Wi-Fi 6 is gaining digital ground. In September, this sixth-generation wireless standard was certified by the Wi-Fi Alliance. Also known as High Efficiency Wireless (HEW) or 802.11ax, the next iteration of Wi-Fi promises faster speeds, simultaneous connections and reduced device battery usage.
With 77 percent of postsecondary campuses now adopting Internet of Things technologies to improve access and enhance student engagement, smart campus Wi-Fi solutions are critical to deliver on performance promises and meet evolving expectations.
But simply ripping and replacing current network devices with Wi-Fi 6 solutions won’t earn top marks for ROI. As noted by CBR Online, while 85 percent of organizations already use IoT solutions and are looking to implement wireless tech trends, they often struggle to connect IT rollouts with measurable returns.
The answer? To effectively leverage the future of wireless technology, start with a Wi-Fi 6 syllabus that covers three key concepts for campus use cases: design, infrastructure and implementation.
Apply Design Thinking to Wi-Fi 6 High-Capacity Access Points
As noted by Cisco Distinguished Systems Engineer Rob Barton, Wi-Fi 6 uses “fundamentally the same mechanism” as previous generations (802.11a, b, g and ac), making it backward-compatible and interchangeable with existing technology.
What sets Wi-Fi 6 apart is a shift away from competition-based algorithms that permit only serial connections — 802.11ax solves the problem “by letting multiple users transmit at the same time on different resource units.” This allows up to 4,000 simultaneous client connections, reducing the strain on networks now tasked with handling 60,000 to 70,000 devices, on average.
Here, design thinking is critical to maximize campus impact. While it’s possible to simply duplicate existing Wi-Fi networks using sixth-generation infrastructure, this ignores the ability of 802.11ax to increase total device volume. By deploying next-generation access points at scale, campus IT teams can both improve connection stability for IoT devices and diversify the type of devices present.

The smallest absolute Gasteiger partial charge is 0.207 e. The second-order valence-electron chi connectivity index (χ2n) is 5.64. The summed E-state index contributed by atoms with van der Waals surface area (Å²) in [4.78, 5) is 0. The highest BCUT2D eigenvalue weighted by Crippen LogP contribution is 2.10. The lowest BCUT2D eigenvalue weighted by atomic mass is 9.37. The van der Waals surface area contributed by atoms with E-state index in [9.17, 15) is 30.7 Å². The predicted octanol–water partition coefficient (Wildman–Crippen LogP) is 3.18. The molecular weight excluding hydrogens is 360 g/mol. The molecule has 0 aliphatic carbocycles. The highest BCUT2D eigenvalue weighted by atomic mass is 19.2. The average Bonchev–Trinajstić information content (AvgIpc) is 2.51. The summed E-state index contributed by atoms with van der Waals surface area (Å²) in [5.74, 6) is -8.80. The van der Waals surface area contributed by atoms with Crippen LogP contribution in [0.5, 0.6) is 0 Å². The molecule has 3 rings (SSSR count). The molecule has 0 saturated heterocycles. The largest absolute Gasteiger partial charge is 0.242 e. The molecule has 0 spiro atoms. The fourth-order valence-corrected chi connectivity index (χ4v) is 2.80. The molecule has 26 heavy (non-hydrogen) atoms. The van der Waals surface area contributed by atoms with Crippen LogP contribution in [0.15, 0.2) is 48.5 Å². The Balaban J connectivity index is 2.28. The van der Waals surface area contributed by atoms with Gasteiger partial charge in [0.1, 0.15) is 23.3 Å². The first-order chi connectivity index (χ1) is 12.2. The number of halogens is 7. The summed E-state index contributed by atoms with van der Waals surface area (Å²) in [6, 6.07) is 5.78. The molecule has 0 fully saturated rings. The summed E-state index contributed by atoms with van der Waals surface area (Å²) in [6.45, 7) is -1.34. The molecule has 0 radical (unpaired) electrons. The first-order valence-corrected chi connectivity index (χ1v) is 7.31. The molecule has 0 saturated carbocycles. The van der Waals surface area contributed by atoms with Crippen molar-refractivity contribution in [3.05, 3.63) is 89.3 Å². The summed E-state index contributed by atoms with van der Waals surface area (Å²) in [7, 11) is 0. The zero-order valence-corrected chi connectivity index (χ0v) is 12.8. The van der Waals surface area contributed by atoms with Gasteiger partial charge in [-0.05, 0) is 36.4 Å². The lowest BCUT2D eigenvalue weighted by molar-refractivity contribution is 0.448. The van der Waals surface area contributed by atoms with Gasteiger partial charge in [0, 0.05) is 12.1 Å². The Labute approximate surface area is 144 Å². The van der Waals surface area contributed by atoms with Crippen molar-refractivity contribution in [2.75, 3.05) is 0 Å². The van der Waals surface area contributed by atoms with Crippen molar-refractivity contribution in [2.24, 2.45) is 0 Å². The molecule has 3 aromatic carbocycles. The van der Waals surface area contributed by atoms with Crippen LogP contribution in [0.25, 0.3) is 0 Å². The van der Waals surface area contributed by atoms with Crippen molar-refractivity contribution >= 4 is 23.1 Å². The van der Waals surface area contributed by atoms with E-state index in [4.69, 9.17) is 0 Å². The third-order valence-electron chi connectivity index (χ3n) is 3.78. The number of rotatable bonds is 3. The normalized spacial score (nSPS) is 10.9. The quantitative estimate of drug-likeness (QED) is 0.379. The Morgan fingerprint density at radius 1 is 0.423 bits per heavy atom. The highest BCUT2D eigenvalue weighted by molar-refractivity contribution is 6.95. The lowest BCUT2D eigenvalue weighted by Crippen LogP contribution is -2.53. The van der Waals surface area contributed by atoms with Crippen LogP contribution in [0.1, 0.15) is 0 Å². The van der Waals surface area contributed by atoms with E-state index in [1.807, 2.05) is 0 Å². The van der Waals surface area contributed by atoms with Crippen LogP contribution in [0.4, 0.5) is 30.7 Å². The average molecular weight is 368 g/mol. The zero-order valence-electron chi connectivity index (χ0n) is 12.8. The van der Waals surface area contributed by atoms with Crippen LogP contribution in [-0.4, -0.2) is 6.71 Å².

Using what’s known as targeted wake time (TWT), even battery-powered devices such as parking lot sensors or wireless security cameras can be connected to new Wi-Fi 6 networks and powered on only at specific intervals to deliver key data — then returned to dormancy until their next scheduled wake.
Account for Infrastructure Needs in Wi-Fi 6 Deployments
Barton puts it simply: When it comes to bandwidth on campuses, there’s never enough.
This will be even more critical as the number of connected devices continues to rise. While campuses such as Seneca College have already started their Wi-Fi 6 transition — just months after the new standard’s certification — connecting modernized admin buildings, residence halls and advanced research facilities means accounting for the sheer number of mobile devices, already-placed sensors and cloud-connected technologies populating new Wi-Fi networks.
As a result, colleges need a twofold approach to infrastructure assessment:
- Find the right fit: As Network Computing points out, with Wi-Fi 6 still in the early adopter stage, not all APs and routers are created equal. IT staff will be well served by evaluating industry leaders to find the best-fit backbone for new Wi-Fi and IoT deployments.
- Build out bandwidth: Last-mile connections are always the weakest link in network infrastructure. If current ISP bandwidth can’t meet increased throughput demand from always-connected IoT devices, new Wi-Fi 6 solutions won’t deliver on their potential. Before large-scale adoption starts, make sure campus connections are up to the challenge.
Assess Implementation Strategies for Wi-Fi 6 Networks
Wi-Fi 6 implementation doesn’t happen in isolation. According to PC Magazine, while new Wi-Fi standards will transform current wireless networks, the cellular equivalent (5G) also plays a critical role in deploying IoT at scale.
Consider security: While Barton notes that WPA3 protection offered by Wi-Fi 6 networks outpaces that of 5G for identity and access management, campuses need comprehensive solutions that permit seamless connection transfer between Wi-Fi and cellular networks as students move on and off campus but require the same level of secure access. Here, both dedicated identity access management tools and basic protections, such as two-factor authentication, can help bridge the security gap.
Barton also points to an increasing mismatch across data volumes and processing potential. With smart devices generating more data, more quickly, as campuses ramp up the number of simultaneous connections, distance from application to information becomes a critical concern.
Cloud architects will play a critical role in effective implementation as more campuses adopt cloud technologies and edge computing becomes the de facto standard, says Barton. In this environment, widely distributed Wi-Fi 6 APs will reduce the time required for apps to communicate with cloud resources and return critical results.
Wi-Fi 6’s newly minted official status means there’s no need to rush campus deployment, especially if IT teams lack strong links between next-generation networking standards and measurable smart device ROI. The best bet is to follow the syllabus. Start with design thinking: How do Wi-Fi 6 advantages align with current and future campus objectives? Next, shore up infrastructure to meet new AP bandwidth demands.
Finally, consider the implementation overlap between 5G, IoT and Wi-Fi 6 solutions.